January 5, 2021

Research team publishes review of development of new anti-cancer drug

Two Wayne State University School of Medicine oncology researchers have published a comprehensive review of their clinical research on nuclear protein transport pathways and the development of a small molecule inhibitor recently approved as an anti-cancer drug.

Ramzi Mohammad, Ph.D., and Asfar Azmi, Ph.D., both professors of Oncology, published “The nuclear export protein XPO1 - from biology to targeted therapy” in Nature Reviews Clinical Oncology. Drs. Mohammad and Azmi, with co-author Hafiz Uddin, Ph.D., a postdoctoral fellow in the Department of Oncology, detail the work of the team during more than a decade in researching the pre-clinical development of nuclear transport inhibitors. Their work was critical in developing Selinexor, sold under the brand name XPOVIO, a drug now approved by the U.S. Food and Drug Administration for the treatment of cancer patients with relapsed or refractory multiple myeloma and non-Hodgkin’s lymphoma. The Barbara Ann Karmanos Cancer Institute, where Dr. Mohammad serves as a member of the Molecular Therapeutics Research Program, and Dr. Azmi serves as co-leader of the Tumor Biology and Microenvironment Research Program, was a site for the study.

The article details the crucial role Exportin 1, or XPO1, plays in maintaining cellular homeostasis, and how dysregulation of the protein plays a pivotal role in the development of solid and hematological malignancies. Exportin 1 also is associated with resistance to several standard-of-care therapies, including chemotherapies and targeted therapies, making it an attractive target of novel cancer therapies. While a number of selective inhibitors of nuclear export have been developed, only Selinexor has been clinically validated.

Selinexor works by binding to Exportin 1 and blocking the transport of proteins involved in cancer cell growth from the cell nucleus, arresting the cell cycle and leading to cancer cell death. The drug is now being developed further under the Cooperative Research and Development Agreement with the National Cancer Institute’s Cancer Therapy Evaluation Program.

“Protein movement within cells is important for their normal function,” Dr. Mohammad said. “Such movement is guided by specialized carrier proteins or transporters. Exportin 1, or XPO1, is the major exporter of nuclear proteins. In cancer, XPO1 becomes hyperactive and displaces the tumor suppressors to the incorrect compartment, thereby inactivating their function. XPOVIO is a drug that blocks such transport and retains the tumor suppressors in the correct cellular compartment, allowing them to control tumor growth.”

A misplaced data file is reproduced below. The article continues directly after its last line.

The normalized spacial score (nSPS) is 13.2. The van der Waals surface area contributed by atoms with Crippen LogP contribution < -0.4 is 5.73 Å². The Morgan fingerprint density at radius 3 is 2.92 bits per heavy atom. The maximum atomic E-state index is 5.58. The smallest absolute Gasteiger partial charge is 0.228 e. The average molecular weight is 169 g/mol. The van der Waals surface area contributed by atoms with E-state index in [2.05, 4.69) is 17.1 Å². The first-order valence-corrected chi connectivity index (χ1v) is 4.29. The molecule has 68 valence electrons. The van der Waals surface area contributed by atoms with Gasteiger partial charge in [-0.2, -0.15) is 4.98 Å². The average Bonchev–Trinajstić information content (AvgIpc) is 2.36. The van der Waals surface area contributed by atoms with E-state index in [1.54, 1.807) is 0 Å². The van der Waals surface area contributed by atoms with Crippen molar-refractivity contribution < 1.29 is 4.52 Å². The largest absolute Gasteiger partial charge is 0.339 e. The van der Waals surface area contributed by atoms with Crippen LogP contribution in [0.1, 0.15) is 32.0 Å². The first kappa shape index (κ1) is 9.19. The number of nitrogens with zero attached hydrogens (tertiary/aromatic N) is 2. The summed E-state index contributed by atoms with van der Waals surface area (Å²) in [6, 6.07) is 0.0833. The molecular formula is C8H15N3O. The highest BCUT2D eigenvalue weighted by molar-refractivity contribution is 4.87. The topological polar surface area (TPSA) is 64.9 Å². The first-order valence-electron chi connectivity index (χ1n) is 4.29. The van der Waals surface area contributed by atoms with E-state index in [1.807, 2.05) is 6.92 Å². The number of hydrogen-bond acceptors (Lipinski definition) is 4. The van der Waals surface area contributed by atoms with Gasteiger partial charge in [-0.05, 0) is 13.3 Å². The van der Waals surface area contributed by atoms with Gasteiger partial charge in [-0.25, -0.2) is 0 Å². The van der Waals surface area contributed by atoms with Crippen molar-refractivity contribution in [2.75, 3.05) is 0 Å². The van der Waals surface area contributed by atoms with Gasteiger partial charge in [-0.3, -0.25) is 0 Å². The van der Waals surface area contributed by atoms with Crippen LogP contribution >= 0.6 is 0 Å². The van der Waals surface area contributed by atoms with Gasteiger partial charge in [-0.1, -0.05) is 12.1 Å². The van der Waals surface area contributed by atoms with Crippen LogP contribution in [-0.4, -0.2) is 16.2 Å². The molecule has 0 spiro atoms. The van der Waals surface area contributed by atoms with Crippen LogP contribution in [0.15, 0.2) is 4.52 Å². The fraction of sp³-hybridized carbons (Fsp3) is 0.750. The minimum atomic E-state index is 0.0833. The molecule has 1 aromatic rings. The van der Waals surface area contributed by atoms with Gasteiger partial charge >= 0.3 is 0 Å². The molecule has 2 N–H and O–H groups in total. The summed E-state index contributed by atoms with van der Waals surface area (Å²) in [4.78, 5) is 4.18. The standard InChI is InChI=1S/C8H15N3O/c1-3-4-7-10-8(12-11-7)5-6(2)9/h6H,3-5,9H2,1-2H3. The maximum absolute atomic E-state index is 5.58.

“This is a joint effort beginning from our basic science group, which was supported by collaborative pharma partner Karyopharm Therapeutics Inc., as well as clinical investigators at Karmanos who collectively helped move a concept from the lab to FDA approval,” Dr. Azmi said. “We continue to find ways to improve the efficacy of this drug through the discovery of novel combinations. There is a need to identify prognostic and therapeutic biomarkers that could guide a more tailored XPOVIO therapy and is currently being intensively investigated by our group.”

The team is now conducting correlative research on two active clinical studies. The first is a National Institutes of Health Method to Extend Research in Time Award-funded study on pancreatic cancer. This study is led by Philip Philip, M.D., Ph.D., professor of Oncology at WSU and leader of the Gastrointestinal and Neuroendocrine Tumor Multidisciplinary Team at Karmanos. The second study, on non-Hodgkin’s lymphoma, is led by Erlene Seymour, M.D., assistant professor of Oncology and member of the Malignant Hematology Multidisciplinary Team, and Jeffrey Zonder, M.D., professor of Oncology and leader of the Multiple Myeloma and Amyloidosis Multidisciplinary Team.

In addition to the work conducted by the team led by Drs. Mohammad and Azmi, Anthony Shields, M.D., Ph.D., professor of Internal Medicine and Oncology; Elisabeth Heath, M.D., professor of Oncology; and Ammar Sukari, M.D., associate professor of Oncology, contributed to the development of Selinexor.